Naturally, an intelligent item that isn’t humored will sulk and find some way of getting back at its intransigent owner, either by denying him its powers at the earliest opportunity, or making a general pest of itself. Generally, intelligent items won’t do something that will get its owner killed; they just like to nag. (Weapons loyal to someone other than their current master also have personality quirks, but they will be covered in “Dedicated Weapons”.)

The key to designing a properly balanced quirky item is that the PC should constantly gravitate between a need to use the item and an intense desire to throw it in the bushes and run. The seriousness of a quirk should therefore be somewhat relative to the benefits the item confers. If all it does is light a fire or shed a light, maybe emitting a noisome stench with every use is appropriate. If it, say, grants the power of teleportation, perhaps a quirk of a higher (lower?) order is appropriate. Like, it doesn't teleport clothes or supplies or hair—only living bodies.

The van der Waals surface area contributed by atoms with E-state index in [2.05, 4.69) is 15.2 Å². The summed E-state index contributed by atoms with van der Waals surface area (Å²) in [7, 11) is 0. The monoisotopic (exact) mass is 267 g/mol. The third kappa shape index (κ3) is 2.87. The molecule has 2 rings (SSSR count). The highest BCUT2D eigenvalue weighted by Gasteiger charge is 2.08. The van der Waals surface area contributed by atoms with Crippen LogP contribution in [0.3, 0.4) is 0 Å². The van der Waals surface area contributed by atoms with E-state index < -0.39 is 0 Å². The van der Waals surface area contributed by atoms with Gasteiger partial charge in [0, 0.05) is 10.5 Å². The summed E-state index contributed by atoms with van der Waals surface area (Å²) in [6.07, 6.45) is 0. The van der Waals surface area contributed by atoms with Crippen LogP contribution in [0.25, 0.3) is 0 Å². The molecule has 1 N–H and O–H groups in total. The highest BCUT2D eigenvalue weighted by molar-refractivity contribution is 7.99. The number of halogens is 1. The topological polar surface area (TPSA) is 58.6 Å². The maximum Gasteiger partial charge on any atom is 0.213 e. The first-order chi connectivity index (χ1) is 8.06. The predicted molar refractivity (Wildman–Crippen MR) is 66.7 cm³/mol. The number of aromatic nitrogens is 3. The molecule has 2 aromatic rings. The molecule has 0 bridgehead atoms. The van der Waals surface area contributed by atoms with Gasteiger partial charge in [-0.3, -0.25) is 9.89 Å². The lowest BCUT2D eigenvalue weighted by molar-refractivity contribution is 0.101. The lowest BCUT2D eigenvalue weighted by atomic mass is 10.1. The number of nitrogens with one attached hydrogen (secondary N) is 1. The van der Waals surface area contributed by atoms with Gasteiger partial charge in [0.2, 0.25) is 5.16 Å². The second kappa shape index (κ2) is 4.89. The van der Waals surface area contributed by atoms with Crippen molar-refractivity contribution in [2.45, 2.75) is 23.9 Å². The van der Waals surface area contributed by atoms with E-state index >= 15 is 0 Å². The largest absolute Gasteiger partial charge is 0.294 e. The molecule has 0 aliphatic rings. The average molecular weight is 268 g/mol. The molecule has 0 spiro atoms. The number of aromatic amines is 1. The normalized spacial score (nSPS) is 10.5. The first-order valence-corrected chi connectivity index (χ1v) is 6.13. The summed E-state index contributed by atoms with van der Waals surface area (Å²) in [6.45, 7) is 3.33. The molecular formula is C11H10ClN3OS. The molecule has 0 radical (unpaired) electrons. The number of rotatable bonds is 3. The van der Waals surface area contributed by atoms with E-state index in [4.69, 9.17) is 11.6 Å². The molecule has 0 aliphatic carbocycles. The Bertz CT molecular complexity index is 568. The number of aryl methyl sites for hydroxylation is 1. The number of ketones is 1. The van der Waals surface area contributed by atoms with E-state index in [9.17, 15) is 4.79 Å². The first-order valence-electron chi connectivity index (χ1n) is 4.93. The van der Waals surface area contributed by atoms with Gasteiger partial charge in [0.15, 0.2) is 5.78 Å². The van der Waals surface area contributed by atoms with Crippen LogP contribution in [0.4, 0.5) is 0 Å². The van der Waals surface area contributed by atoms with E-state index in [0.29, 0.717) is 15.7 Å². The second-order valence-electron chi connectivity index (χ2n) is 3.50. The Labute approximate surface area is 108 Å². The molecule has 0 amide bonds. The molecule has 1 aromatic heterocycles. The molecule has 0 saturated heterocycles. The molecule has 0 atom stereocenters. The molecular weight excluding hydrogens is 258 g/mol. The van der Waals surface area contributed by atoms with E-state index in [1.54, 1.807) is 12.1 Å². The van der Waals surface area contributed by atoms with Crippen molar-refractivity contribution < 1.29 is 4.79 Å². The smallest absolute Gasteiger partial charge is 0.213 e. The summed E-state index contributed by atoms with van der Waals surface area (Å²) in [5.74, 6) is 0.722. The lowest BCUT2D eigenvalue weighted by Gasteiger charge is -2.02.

There are plenty of ideas sprinkled above to get you started in designing your own quirky items, and the Hammer of Slaying below provides an example. Rich Stump developed a great list of quirks that might plague magic items in Dragon #163 (“Magic Gone Haywire,” portions of which are reprinted in various volumes of the Encyclopdedia Magica and perhaps other places). For a more recent source of ideas, try here.
Hammer of Slaying
The Hammer of Slaying is an artifact From Beyond, which, for reasons of its own, has taken the form of a throwing hammer on the Material Plane. Sentient but without means to speak or otherwise communicate, it makes its simple desires known by its performance, or lack thereof, in combat.